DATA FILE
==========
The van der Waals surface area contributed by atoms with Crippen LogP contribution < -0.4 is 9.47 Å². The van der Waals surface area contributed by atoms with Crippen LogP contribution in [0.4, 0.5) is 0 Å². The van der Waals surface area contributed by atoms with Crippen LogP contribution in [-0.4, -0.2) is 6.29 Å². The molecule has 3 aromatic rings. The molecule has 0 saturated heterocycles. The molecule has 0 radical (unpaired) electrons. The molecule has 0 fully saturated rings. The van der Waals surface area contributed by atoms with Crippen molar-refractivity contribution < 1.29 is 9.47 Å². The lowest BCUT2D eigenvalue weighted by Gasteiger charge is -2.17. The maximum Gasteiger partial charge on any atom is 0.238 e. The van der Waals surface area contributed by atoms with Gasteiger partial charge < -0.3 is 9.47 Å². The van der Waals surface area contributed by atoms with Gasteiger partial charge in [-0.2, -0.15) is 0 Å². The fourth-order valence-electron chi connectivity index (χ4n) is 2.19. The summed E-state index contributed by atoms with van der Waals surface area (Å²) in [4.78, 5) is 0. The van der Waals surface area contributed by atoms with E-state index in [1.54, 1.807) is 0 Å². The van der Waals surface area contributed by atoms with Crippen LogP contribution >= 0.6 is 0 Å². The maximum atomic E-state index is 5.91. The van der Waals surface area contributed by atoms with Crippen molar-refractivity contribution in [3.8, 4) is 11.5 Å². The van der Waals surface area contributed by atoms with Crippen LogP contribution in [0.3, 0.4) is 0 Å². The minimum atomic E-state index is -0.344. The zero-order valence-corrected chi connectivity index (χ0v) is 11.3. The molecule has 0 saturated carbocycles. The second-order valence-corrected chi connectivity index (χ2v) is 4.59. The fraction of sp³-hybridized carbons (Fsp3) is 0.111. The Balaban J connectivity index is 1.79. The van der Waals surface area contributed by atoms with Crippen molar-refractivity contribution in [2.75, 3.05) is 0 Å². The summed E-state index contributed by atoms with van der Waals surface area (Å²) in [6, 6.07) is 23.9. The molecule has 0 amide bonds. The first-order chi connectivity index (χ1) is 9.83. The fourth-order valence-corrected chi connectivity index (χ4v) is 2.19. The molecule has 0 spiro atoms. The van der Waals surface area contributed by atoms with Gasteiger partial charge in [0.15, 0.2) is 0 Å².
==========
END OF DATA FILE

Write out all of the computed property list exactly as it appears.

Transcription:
The van der Waals surface area contributed by atoms with Crippen LogP contribution < -0.4 is 9.47 Å². The van der Waals surface area contributed by atoms with Crippen LogP contribution in [0.4, 0.5) is 0 Å². The van der Waals surface area contributed by atoms with Crippen LogP contribution in [-0.4, -0.2) is 6.29 Å². The molecule has 3 aromatic rings. The molecule has 0 saturated heterocycles. The molecule has 0 radical (unpaired) electrons. The molecule has 0 fully saturated rings. The van der Waals surface area contributed by atoms with Crippen molar-refractivity contribution < 1.29 is 9.47 Å². The lowest BCUT2D eigenvalue weighted by Gasteiger charge is -2.17. The maximum Gasteiger partial charge on any atom is 0.238 e. The van der Waals surface area contributed by atoms with Gasteiger partial charge < -0.3 is 9.47 Å². The van der Waals surface area contributed by atoms with Gasteiger partial charge in [-0.2, -0.15) is 0 Å². The fourth-order valence-electron chi connectivity index (χ4n) is 2.19. The summed E-state index contributed by atoms with van der Waals surface area (Å²) in [4.78, 5) is 0. The van der Waals surface area contributed by atoms with E-state index in [1.54, 1.807) is 0 Å². The van der Waals surface area contributed by atoms with Crippen LogP contribution >= 0.6 is 0 Å². The maximum atomic E-state index is 5.91. The van der Waals surface area contributed by atoms with Crippen molar-refractivity contribution in [3.8, 4) is 11.5 Å². The van der Waals surface area contributed by atoms with Crippen LogP contribution in [0.3, 0.4) is 0 Å². The minimum atomic E-state index is -0.344. The zero-order valence-corrected chi connectivity index (χ0v) is 11.3. The molecule has 0 saturated carbocycles. The second-order valence-corrected chi connectivity index (χ2v) is 4.59. The fraction of sp³-hybridized carbons (Fsp3) is 0.111. The Balaban J connectivity index is 1.79. The van der Waals surface area contributed by atoms with Crippen molar-refractivity contribution in [2.75, 3.05) is 0 Å². The summed E-state index contributed by atoms with van der Waals surface area (Å²) in [6, 6.07) is 23.9. The molecule has 0 amide bonds. The first-order chi connectivity index (χ1) is 9.83. The fourth-order valence-corrected chi connectivity index (χ4v) is 2.19. The molecule has 0 spiro atoms. The van der Waals surface area contributed by atoms with Gasteiger partial charge in [0.15, 0.2) is 0 Å².